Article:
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Life sciences real estate

Investments
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March 4, 2021

Unique needs, unique spaces, unique investment opportunities

Sweeping changes in social, secular and demographic themes, have created high levels of uncertainty surrounding many traditional real estate sectors. Some of these have been amplified and accelerated by the recent effects and nearer term implications of COVID-19. This uncertainty is challenging the way we think about investing in real estate: no longer is investing solely in the traditional property sectors of the past the best or the only option for the investor seeking diversifying, risk adjusted value from real estate. Historically institutional real estate investors have held allocations to office, retail and industrial property types while avoiding a whole host of alternative sectors.

Graph that charts office, retail, industrial, residential, hotel and storage occupancy rates from 2013-2020. - Description Below
Figure 1: Historical allocations of ODCE sectors

Source: NCREIF, first quarter 2020. Note: Data labels of weightings are based on fourth quarter 2016 and first quarter 2020.

  1. Office occupancy rates were at 2% in 2013, trending down to 0% in 2017 and 0% in 2020
  2. Industrial occupancy rates were at 12% in 2013, up slightly in 2017 to 12/8% and rose to 18.9% in 2020
  3. Retail occupancy rates were at 20% in 2013, up slightly to 20.3% in 2017 and dropped to 16% in 2020
  4. Apartment occupancy rates were at 25% in 2013, remained flat in 2017 and rose slightly to 26.5% in 2020
  5. Office occupancy rates were at 35% in 2013, rise to 38% in 2017 and dipped slightly to 34% in 2020
  6. Tracking began on Storage occupancy rates in 2018 (2.4%) and the rates have remained flat through 2020 

We believe looking beyond these traditional sectors and adapting your real estate portfolio to incorporate newer long-term themes can help to achieve enhanced returns with an improved overall risk profile.

We believe looking beyond these traditional sectors and adapting your real estate portfolio to incorporate newer long-term themes can help to achieve enhanced returns with an improved overall risk profile.

Thematic investing allows investors to take advantage of longer-term tailwinds while reducing exposure to those sectors likely to experience headwinds, but it can also help to reduce uncertainty in your portfolio by providing diversification as well as potential income stability. As an example, in mid-2018 we recognized and identified a demographic shift and changing behavior of millennials, leaving dense, urban centers for more affordable, larger space which enabled us to pinpoint single-family rentals as an attractive investment opportunity. As a result of how the current COVID-19 pandemic has focused attention on more and lesser attractive sectors within real estate, much has been made of this single-family rental market in the media as one of the largest untapped real estate sectors by institutional investors and the 2020s potentially being the decade of US suburban rental demand.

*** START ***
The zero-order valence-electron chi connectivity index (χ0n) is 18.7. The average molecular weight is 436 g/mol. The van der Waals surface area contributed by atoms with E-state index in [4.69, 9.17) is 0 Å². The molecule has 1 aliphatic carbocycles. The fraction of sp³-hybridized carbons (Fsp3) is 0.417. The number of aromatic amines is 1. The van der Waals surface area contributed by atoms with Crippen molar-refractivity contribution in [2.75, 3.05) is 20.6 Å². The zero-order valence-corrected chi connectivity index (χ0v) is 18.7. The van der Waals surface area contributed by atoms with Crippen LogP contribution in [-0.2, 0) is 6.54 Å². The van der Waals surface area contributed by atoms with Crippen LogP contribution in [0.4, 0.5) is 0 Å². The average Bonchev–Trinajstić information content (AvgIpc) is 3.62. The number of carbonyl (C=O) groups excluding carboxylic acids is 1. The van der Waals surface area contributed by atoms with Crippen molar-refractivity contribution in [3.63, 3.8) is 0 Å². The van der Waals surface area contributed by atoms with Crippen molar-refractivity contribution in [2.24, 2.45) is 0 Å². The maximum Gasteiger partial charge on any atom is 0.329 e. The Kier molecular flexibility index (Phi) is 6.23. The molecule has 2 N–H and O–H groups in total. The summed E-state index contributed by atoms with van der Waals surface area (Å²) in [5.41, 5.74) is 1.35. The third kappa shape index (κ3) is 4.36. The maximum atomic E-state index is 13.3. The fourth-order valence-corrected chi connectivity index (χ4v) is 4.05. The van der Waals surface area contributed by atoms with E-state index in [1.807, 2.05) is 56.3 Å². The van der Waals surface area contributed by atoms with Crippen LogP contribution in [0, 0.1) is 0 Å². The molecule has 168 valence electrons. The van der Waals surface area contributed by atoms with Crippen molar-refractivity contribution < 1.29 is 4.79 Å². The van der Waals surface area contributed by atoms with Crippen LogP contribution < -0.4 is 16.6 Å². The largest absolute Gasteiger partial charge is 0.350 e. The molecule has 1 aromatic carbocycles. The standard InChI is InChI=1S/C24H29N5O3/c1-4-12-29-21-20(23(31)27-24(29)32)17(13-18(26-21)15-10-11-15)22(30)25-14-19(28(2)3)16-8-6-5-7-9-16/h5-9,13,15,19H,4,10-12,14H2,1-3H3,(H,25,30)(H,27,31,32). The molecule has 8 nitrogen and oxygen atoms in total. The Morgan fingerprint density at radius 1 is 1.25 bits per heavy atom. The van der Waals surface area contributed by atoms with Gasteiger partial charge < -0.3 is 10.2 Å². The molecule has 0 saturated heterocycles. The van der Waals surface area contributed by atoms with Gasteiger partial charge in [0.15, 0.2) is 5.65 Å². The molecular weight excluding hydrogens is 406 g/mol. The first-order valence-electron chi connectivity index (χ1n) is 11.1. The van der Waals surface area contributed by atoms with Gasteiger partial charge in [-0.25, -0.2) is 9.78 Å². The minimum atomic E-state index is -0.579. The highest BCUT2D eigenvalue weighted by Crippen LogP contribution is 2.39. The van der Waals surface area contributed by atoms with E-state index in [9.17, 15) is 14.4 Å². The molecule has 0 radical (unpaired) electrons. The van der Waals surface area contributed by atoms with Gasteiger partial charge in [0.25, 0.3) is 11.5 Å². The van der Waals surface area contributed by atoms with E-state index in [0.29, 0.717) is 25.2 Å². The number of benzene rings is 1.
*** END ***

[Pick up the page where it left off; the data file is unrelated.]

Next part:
While we continue to view single-family rentals as an attractive asset class, we believe it’s important to continue to seek out additional and emerging opportunities. More recently, we have been excited about life sciences. This includes everything from space to develop pharmaceuticals, to the research and development of biotechnology, as well as the development and adoption of medical technology such as specialized diagnostics and devices. Properties are usually located in clusters near or connected to universities and medical hubs and often provide a commercial component (hotel, residential, retail). They are generally rich in amenities as tenants try to keep and attract new talent.

In a world of uncertainty, one of the most attractive aspects of life sciences property is the non-cyclical demand. The specialized nature of the real estate, equipment and supporting infrastructure makes moving locations complicated and expensive, providing for a highly “sticky” tenant base relative to typical office. Life science employment during recent recessions has proven resilient for occupancy. But perhaps even more compelling are the strong demographic tailwinds driven by an aging population in the US, and its resulting implications for the healthcare sector. In fact, the population over age 65 is expected to increase in size by 40% over the next decade.  Slightly more near term, as “baby boomers” age, the inevitable increase in demand for healthcare should boost innovation in medicine, new and better medical equipment and more cost effective and efficient medical technology.